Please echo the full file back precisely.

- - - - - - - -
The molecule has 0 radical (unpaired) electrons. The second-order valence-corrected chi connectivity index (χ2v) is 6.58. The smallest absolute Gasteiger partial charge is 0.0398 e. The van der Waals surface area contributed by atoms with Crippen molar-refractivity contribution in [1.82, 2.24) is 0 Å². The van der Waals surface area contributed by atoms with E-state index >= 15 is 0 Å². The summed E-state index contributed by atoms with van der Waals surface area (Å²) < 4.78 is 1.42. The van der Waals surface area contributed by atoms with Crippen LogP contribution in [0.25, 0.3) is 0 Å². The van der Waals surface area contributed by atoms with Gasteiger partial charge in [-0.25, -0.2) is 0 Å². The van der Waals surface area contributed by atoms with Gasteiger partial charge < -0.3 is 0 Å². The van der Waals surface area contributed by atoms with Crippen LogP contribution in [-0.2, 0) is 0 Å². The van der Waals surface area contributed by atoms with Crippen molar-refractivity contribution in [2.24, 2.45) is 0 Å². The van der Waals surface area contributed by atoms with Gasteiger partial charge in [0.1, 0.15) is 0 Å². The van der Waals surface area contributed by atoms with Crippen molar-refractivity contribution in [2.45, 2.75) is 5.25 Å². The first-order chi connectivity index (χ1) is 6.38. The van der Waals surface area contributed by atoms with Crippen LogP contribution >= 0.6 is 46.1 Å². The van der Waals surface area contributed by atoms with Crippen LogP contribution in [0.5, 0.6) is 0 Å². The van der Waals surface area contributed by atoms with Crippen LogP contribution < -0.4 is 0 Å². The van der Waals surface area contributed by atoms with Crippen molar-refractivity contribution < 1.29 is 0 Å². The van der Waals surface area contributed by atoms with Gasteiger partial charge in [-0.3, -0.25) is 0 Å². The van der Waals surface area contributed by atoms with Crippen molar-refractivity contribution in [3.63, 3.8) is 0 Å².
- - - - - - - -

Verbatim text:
The molecule has 0 radical (unpaired) electrons. The second-order valence-corrected chi connectivity index (χ2v) is 6.58. The smallest absolute Gasteiger partial charge is 0.0398 e. The van der Waals surface area contributed by atoms with Crippen molar-refractivity contribution in [1.82, 2.24) is 0 Å². The van der Waals surface area contributed by atoms with E-state index >= 15 is 0 Å². The summed E-state index contributed by atoms with van der Waals surface area (Å²) < 4.78 is 1.42. The van der Waals surface area contributed by atoms with Crippen LogP contribution in [0.25, 0.3) is 0 Å². The van der Waals surface area contributed by atoms with Gasteiger partial charge in [-0.25, -0.2) is 0 Å². The van der Waals surface area contributed by atoms with Gasteiger partial charge < -0.3 is 0 Å². The van der Waals surface area contributed by atoms with Crippen LogP contribution in [-0.2, 0) is 0 Å². The van der Waals surface area contributed by atoms with Crippen molar-refractivity contribution in [2.24, 2.45) is 0 Å². The van der Waals surface area contributed by atoms with Gasteiger partial charge in [0.1, 0.15) is 0 Å². The van der Waals surface area contributed by atoms with Crippen molar-refractivity contribution in [2.45, 2.75) is 5.25 Å². The first-order chi connectivity index (χ1) is 6.38. The van der Waals surface area contributed by atoms with Crippen LogP contribution >= 0.6 is 46.1 Å². The van der Waals surface area contributed by atoms with Crippen LogP contribution in [0.5, 0.6) is 0 Å². The van der Waals surface area contributed by atoms with Crippen LogP contribution < -0.4 is 0 Å². The van der Waals surface area contributed by atoms with Crippen molar-refractivity contribution < 1.29 is 0 Å². The van der Waals surface area contributed by atoms with Gasteiger partial charge in [-0.3, -0.25) is 0 Å². The van der Waals surface area contributed by atoms with Crippen molar-refractivity contribution in [3.63, 3.8) is 0 Å².